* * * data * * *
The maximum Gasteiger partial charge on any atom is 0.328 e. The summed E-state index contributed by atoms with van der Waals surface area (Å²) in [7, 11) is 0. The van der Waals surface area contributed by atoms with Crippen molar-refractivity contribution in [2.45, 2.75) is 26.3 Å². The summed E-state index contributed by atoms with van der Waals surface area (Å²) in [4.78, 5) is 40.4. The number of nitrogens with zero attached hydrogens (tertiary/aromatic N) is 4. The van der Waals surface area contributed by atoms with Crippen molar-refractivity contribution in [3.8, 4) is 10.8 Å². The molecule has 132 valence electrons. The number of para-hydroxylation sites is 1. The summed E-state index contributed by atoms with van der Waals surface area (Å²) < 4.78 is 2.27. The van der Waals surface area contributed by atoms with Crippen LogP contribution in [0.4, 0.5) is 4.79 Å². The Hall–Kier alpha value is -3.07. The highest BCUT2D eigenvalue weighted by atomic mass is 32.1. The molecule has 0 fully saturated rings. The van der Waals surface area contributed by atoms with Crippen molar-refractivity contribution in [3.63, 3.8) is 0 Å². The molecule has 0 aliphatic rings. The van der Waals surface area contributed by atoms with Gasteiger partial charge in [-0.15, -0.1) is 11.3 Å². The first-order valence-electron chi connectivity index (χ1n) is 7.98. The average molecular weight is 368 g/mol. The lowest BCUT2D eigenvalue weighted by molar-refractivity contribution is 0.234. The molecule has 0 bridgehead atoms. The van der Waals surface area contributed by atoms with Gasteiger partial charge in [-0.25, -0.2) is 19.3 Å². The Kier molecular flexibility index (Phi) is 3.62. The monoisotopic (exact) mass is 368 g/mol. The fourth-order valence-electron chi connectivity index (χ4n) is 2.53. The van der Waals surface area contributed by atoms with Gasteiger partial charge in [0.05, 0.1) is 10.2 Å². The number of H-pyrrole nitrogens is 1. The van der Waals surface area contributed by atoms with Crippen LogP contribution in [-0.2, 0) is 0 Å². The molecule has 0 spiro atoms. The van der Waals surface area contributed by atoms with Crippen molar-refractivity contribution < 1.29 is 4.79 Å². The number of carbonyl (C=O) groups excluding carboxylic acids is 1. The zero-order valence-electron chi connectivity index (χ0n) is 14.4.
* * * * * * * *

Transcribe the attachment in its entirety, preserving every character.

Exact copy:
The maximum Gasteiger partial charge on any atom is 0.328 e. The summed E-state index contributed by atoms with van der Waals surface area (Å²) in [7, 11) is 0. The van der Waals surface area contributed by atoms with Crippen molar-refractivity contribution in [2.45, 2.75) is 26.3 Å². The summed E-state index contributed by atoms with van der Waals surface area (Å²) in [4.78, 5) is 40.4. The number of nitrogens with zero attached hydrogens (tertiary/aromatic N) is 4. The van der Waals surface area contributed by atoms with Crippen molar-refractivity contribution in [3.8, 4) is 10.8 Å². The molecule has 132 valence electrons. The number of para-hydroxylation sites is 1. The summed E-state index contributed by atoms with van der Waals surface area (Å²) < 4.78 is 2.27. The van der Waals surface area contributed by atoms with Crippen LogP contribution in [0.4, 0.5) is 4.79 Å². The Hall–Kier alpha value is -3.07. The highest BCUT2D eigenvalue weighted by atomic mass is 32.1. The molecule has 0 fully saturated rings. The van der Waals surface area contributed by atoms with Crippen molar-refractivity contribution in [3.63, 3.8) is 0 Å². The molecule has 0 aliphatic rings. The van der Waals surface area contributed by atoms with Gasteiger partial charge in [-0.15, -0.1) is 11.3 Å². The first-order valence-electron chi connectivity index (χ1n) is 7.98. The average molecular weight is 368 g/mol. The lowest BCUT2D eigenvalue weighted by molar-refractivity contribution is 0.234. The molecule has 0 bridgehead atoms. The van der Waals surface area contributed by atoms with Gasteiger partial charge in [-0.25, -0.2) is 19.3 Å². The Kier molecular flexibility index (Phi) is 3.62. The monoisotopic (exact) mass is 368 g/mol. The fourth-order valence-electron chi connectivity index (χ4n) is 2.53. The van der Waals surface area contributed by atoms with Gasteiger partial charge in [0.05, 0.1) is 10.2 Å². The number of H-pyrrole nitrogens is 1. The van der Waals surface area contributed by atoms with Crippen LogP contribution in [-0.2, 0) is 0 Å². The molecule has 0 spiro atoms. The van der Waals surface area contributed by atoms with Crippen molar-refractivity contribution < 1.29 is 4.79 Å². The number of carbonyl (C=O) groups excluding carboxylic acids is 1. The zero-order valence-electron chi connectivity index (χ0n) is 14.4.